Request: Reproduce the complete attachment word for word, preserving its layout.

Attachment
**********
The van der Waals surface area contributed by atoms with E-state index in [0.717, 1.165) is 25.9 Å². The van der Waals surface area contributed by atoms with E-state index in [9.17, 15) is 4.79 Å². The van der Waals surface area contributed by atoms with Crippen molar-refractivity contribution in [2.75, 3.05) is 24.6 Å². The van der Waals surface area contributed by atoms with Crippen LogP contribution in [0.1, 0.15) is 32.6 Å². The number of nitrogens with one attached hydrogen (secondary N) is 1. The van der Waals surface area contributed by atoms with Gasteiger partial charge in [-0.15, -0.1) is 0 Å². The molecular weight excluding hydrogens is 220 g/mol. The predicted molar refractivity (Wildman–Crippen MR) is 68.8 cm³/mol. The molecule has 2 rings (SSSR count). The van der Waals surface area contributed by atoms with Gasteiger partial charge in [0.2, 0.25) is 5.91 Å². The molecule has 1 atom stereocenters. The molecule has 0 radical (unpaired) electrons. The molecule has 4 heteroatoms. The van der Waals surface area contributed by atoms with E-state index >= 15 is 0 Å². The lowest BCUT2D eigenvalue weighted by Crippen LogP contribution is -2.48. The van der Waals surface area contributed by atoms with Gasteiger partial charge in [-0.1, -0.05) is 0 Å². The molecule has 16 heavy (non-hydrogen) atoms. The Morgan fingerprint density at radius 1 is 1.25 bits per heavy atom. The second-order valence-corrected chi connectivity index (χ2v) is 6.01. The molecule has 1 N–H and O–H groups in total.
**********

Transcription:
The van der Waals surface area contributed by atoms with E-state index in [0.717, 1.165) is 25.9 Å². The van der Waals surface area contributed by atoms with E-state index in [9.17, 15) is 4.79 Å². The van der Waals surface area contributed by atoms with Crippen molar-refractivity contribution in [2.75, 3.05) is 24.6 Å². The van der Waals surface area contributed by atoms with Crippen LogP contribution in [0.1, 0.15) is 32.6 Å². The number of nitrogens with one attached hydrogen (secondary N) is 1. The van der Waals surface area contributed by atoms with Gasteiger partial charge in [-0.15, -0.1) is 0 Å². The molecular weight excluding hydrogens is 220 g/mol. The predicted molar refractivity (Wildman–Crippen MR) is 68.8 cm³/mol. The molecule has 2 rings (SSSR count). The van der Waals surface area contributed by atoms with Gasteiger partial charge in [0.2, 0.25) is 5.91 Å². The molecule has 1 atom stereocenters. The molecule has 0 radical (unpaired) electrons. The molecule has 4 heteroatoms. The van der Waals surface area contributed by atoms with E-state index >= 15 is 0 Å². The lowest BCUT2D eigenvalue weighted by Crippen LogP contribution is -2.48. The van der Waals surface area contributed by atoms with Gasteiger partial charge in [-0.1, -0.05) is 0 Å². The molecule has 16 heavy (non-hydrogen) atoms. The Morgan fingerprint density at radius 1 is 1.25 bits per heavy atom. The second-order valence-corrected chi connectivity index (χ2v) is 6.01. The molecule has 1 N–H and O–H groups in total.